So, here is my own personal list. Five things I love to hate about living in New York City. Appropriately timed, because of how, in two weeks, I will officially no longer have a New York, NY address (unless you count work, where I spend most of my time anyway).
5. Being totally, completely New York-centric. You know. Like this:
(Does this really need a credit? Come on, it's obviously the famous cover of the New Yorker from 1976. Read about it here.)
A law school professor once pointed out to me that this was a completely unrealistic picture, because would you look at all those open parking spaces?! Right. After a certain, unspecified amount of time living here, you tend to start a lot of sentences this way whenever you travel: "WHAT? In New York, you can...." I swore to myself that this would never be me. But I have to confess, when I travel now, and restaurants stop serving food at 10 pm, I cringe. When the person in front of me takes 25 minutes to decide what they want on their salad, even though they had the whole time they were standing in line to decide (or on line, if you're from NY!), I tap my foot impatiently and mutter under my breath. And more than once, Kathy has said to me, "You're not in New York. Stop honking at people." (See Number 2).
4. I don't have a fun graphic for this one, but you know what else I love to hate about New York? It's inability to deal with any kind of weather. If it's hot out, (as previously noted) the whole city smells like garbage and urine, and everyone complains. Air conditioner use results in rolling brown-outs. If it's snowing, half the roads are shut down, sidewalks are a slushy mess, and no one goes to work. If it rains, traffic is reduced to a crawl, and the entire state of New Jersey floods. You would think that this would get better over time, but it doesn't. The three days out of the year when it's 70 degrees and sunny, though, everything runs pretty smoothly.
3. These people.
(from the Gotham Gazette)
Now. I know, I know. They bring money into our city, etc., etc. But please, people, for the love of god, if you abruptly stop dead in the middle of a busy sidewalk and look at the sky during lunchtime, you are definitely going to get run into. By me. On purpose. The thing I love about the tourists of NYC, though, is that they make for a fun game. When I lived in the San Francisco bay area, I could pick tourists out of a crowd because they would be wearing shorts, flip flops, and San Francisco sweatshirts (SF is cold, by the way, especially in the summer, even though it is in California). But in New York, you can actually guess where the tourist is from based on clothing, accessories, and stereotypes. It's so fun. That's right, in bold, underline, and italics. Black pants, black shirt, black jacket, blond hair, lots of makeup? The south. Black pants, black shirt, black jacket, REALLY WHITE sneakers (because you have to walk everywhere in New York)? Midwest. It is true that New Yorkers tend to wear a lot of black. But a sure way to stand out as a tourist (other than taking pictures of the Christmas tree in the lobby of my office building) is to wear all black (unless you are goth).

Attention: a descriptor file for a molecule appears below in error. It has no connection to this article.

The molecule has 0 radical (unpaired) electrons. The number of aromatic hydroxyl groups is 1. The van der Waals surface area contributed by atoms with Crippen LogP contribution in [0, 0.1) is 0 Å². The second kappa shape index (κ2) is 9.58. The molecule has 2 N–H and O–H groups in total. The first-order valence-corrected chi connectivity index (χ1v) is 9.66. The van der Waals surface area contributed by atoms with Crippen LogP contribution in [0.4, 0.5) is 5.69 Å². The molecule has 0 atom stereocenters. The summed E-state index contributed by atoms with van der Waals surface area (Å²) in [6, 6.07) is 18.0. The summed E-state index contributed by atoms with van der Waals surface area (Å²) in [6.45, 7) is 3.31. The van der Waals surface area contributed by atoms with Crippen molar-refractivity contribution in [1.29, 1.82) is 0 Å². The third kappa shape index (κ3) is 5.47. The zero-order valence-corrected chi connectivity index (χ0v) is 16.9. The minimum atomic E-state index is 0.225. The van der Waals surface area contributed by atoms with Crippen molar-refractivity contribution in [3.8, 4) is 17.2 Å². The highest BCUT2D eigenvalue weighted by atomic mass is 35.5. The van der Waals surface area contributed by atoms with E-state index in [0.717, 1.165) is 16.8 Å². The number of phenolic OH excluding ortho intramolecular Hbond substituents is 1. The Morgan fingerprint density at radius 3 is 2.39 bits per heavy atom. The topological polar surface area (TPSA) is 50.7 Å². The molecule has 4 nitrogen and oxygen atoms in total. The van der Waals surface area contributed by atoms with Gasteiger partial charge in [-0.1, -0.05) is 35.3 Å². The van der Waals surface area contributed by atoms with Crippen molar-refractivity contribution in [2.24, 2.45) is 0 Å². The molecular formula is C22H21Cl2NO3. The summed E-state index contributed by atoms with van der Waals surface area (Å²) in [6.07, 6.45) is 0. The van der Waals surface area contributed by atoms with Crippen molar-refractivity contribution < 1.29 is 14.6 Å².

And now. The eagerly awaited number 1.
(New York's Skyline at Night by Tomas Lara, via this educational little website.)
The famous New York City skyline. Specifically, at night. Sure, it's pretty. But you know, you have to be standing in Brooklyn to actually see it. Or Queens. Or worse, New Jersey. It is also the reason I haven't seen a real star in about 2 1/2 years. I don't mean a Harrison Ford-type star, I saw him at Trattoria Dell'Arte shortly after I moved here. And David Schwimmer on the Subway (the 1 line, to be specific). And Elizabeth Hurley at Cafe Luxembourg. But those are not the kinds of stars I mean. I mean the kind of star that is in the sky. The city lights are so bright that there aren't even any stars out in the burbs where I live. See how, even in this picture, the sky is all blotted out by city light and kind of strangely red-looking? That is not natural.
So there you have it. I love New York. And I hate New York. For the most part, I love and hate the same things. Either way, I live and work here, and I'm not leaving the New York metro area any time soon. I said to a friend recently that whether I like New York or not, I live here, and I have to find a way to make some happiness here. I used to think it was really important to like where you live. I dreamed of living in (or near, rather) San Francisco for an entire decade, lived there for three years, and then circumstances brought me here. We don't always get to choose precisely where we live. So all we can do is love the best pieces of our city, and make jokes out of all the rest.